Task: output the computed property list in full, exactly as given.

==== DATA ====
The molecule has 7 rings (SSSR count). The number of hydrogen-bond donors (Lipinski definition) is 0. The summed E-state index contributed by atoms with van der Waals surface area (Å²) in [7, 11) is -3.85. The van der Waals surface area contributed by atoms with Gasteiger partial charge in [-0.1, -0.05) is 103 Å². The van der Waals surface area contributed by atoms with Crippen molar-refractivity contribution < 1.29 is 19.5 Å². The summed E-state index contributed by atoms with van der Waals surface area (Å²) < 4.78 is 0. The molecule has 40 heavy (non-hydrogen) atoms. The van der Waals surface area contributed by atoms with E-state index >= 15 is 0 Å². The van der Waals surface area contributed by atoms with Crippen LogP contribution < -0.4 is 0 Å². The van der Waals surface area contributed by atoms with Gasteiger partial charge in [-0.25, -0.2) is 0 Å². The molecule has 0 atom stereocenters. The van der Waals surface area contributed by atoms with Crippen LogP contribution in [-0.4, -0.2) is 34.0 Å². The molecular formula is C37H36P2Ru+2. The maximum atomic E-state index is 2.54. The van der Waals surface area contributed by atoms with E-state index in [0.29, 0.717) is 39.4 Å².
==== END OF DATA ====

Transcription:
The molecule has 7 rings (SSSR count). The number of hydrogen-bond donors (Lipinski definition) is 0. The summed E-state index contributed by atoms with van der Waals surface area (Å²) in [7, 11) is -3.85. The van der Waals surface area contributed by atoms with Gasteiger partial charge in [-0.1, -0.05) is 103 Å². The van der Waals surface area contributed by atoms with Crippen molar-refractivity contribution < 1.29 is 19.5 Å². The summed E-state index contributed by atoms with van der Waals surface area (Å²) < 4.78 is 0. The molecule has 40 heavy (non-hydrogen) atoms. The van der Waals surface area contributed by atoms with E-state index >= 15 is 0 Å². The van der Waals surface area contributed by atoms with Crippen LogP contribution < -0.4 is 0 Å². The van der Waals surface area contributed by atoms with Gasteiger partial charge in [-0.25, -0.2) is 0 Å². The molecule has 0 atom stereocenters. The van der Waals surface area contributed by atoms with Crippen LogP contribution in [-0.4, -0.2) is 34.0 Å². The molecular formula is C37H36P2Ru+2. The maximum atomic E-state index is 2.54. The van der Waals surface area contributed by atoms with E-state index in [0.29, 0.717) is 39.4 Å².